In a work published at Belfast, in the year 1829, entitled " The Biography of a Tyrone Family," there is a note at foot of page 74, narrating the mode of the destruction of the last wolves in Ireland. That note I shall abridge thus :—
In the mountainous parts of the county Tyrone, the inhabitants suffered much from the wolves, and gave from the public fund, as much for the head of one of these animals, as they would now give for the capture of a notorious robber on the highway. There lived in those days an adventurer, who, alone and unassisted, made it his occupation to destroy those ravagers. The time for attacking them was in the night, and midnight was the best time for doing so, as that was their wonted time for leaving their lair in search of food, when the country was at rest, and all was still ; then, issuing forth, they fell on their defenceless prey, and the carnage commenced. There was a species of dog for the purpose of hunting them, resembling a rough, stout, half-bred greyhound, but much stronger. In the county Tyrone there was then a large space of ground enclosed by a high stone-wall, having a gap at the two opposite extremities, and in this were secured the flocks of the surrounding farmers. Still, secure though this fold was deemed, it was entered by the wolves, and its inmates slaughtered. The neighboring proprietors having heard of the noted wolf-hunter above mentioned, by name Rory Carragh, sent for him, and offered the usual reward, with some addition, if he would undertake to destroy the two remaining wolves that had committed such devastation. Carragh, undertaking the task, took with him two wolf-dogs, and a little boy, the only person he could prevail on to accompany him, and at the approach of midnight, repaired to the fold in question.
" Now," said Carragh to the boy, " as the wolves usually attack the opposite extremities of the sheepfold at the same time, I must leave you and one of the dogs to guard this one, while I go to the other. He steals with all the caution of a cat, nor will you hear him, but the dog will, and will positively give him the first fall; if you are not active, when he is down, to rivet his neck to the ground with this spear, he will rise up and kill both you and the dog."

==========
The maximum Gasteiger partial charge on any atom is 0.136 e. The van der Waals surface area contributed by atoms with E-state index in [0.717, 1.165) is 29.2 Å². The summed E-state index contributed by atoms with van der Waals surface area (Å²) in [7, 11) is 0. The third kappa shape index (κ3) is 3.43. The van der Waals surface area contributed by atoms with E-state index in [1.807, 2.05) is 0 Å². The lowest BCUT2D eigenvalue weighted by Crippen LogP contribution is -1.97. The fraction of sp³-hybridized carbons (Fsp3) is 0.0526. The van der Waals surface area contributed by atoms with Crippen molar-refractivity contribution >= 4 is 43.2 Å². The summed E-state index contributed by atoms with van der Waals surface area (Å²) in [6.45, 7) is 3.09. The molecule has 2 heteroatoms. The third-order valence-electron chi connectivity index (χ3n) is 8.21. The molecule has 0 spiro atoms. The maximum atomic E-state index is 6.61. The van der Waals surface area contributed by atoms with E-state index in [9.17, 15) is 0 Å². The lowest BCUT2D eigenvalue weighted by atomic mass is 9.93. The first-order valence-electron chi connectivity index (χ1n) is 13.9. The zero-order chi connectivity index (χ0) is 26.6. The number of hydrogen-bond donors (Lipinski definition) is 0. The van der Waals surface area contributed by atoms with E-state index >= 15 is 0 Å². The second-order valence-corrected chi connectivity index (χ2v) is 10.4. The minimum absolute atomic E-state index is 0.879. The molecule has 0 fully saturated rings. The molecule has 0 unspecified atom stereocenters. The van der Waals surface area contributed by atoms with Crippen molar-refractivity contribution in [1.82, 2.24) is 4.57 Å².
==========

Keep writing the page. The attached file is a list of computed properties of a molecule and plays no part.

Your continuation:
" I'll do what I can," said the boy, as he took the spear from the wolf-hunter's hand. The boy immediately threw open the gate of the fold, and took his seat in the inner part, close to the entrance, his faithful companion crouching at his side, and seeming perfectly aware of the dangerous business he was engaged in. The night was very dark and cold, and the poor little boy being benumbed with the chilly air, was beginning to fall into a kind of sleep, when at that instant the dog, with a roar, leaped across him, and laid his mortal enemy upon the earth. The boy was roused into double activity by the voice of his companion, and drove the spear through the wolf's neck, as he had been directed, at which time Carragh made his appearance with the head of the other.
We possess no accurate information as to the date of the destruction of the last Irish wolf. There was a presentment for killing wolves granted at Cork, in 1710. An old gentleman, lately deceased, informed me that his mother had often told him she recollected wolves having been killed in the county Wexford so lately as 1740-50, and it is asserted by credible persons, that a very old one was killed in the county Wicklow in 1770! These assertions, how. ever, depending only on hearsay evidence, are not implicitly to be relied on.
THE HIGHLAND DEERHOUND.
This dog is, as I have shown, the modern representative, unchanged, save as to stature, of the Irish wolf-dog.
The deerhound presents the general aspect of a high-bred greyhound, especially in all the points on which speed and power depend ; but he is built more coarsely, and altogether on a larger and more robust scale. The shoulder is also more elevated, the neck thicker, the head and muzzle coarser, and the bone more massive.
The deerhound stands from twenty-eight to thirty inches in height at the shoulder; his coat is rough, and the hair strong ; color usually iron-gray, sandy-yellow, or white ; all colors should have muzzle and tips of ears black.
Attempts have been made to improve the deerhound by crossing him with other breeds, such as the Pyrenean wolfdog, the bloodhound of Cuba, and the British bloodhound; but all these attempts have failed of their object, and produced only deterioration. The cross with the Cuban bloodhound has proved least objectionable. It was of this breed that Sir Walter Scott's dog, Maida, bred and presented to him by Glengarry, sprung. I must not omit to mention that a tuft, or pencil of dark hair on the tip of the ear, is likewise a proof of high blood. In my opinion the Persian greyhound, or a very similar greyhound at present used in the hills of Macedonia,* would be found a really valuable cross, and would improve, instead of deteriorating this valuable breed, which we may otherwise expect soon to degenerate, if not wholly disappear, from the baneful effects of breeding within too close consanguinity, or, as it is called, "in and in."
Her majesty possesses a magnificent specimen of deerhound, called "Bran." This noble animal stands over thirty inches in height at the shoulder, and is supposed to be the finest specimen of the breed in existence. I am not sure whether Bran was the gift of Lord Glenlyon, but I know that that nobleman presented her majesty with some fine specimens of this breed.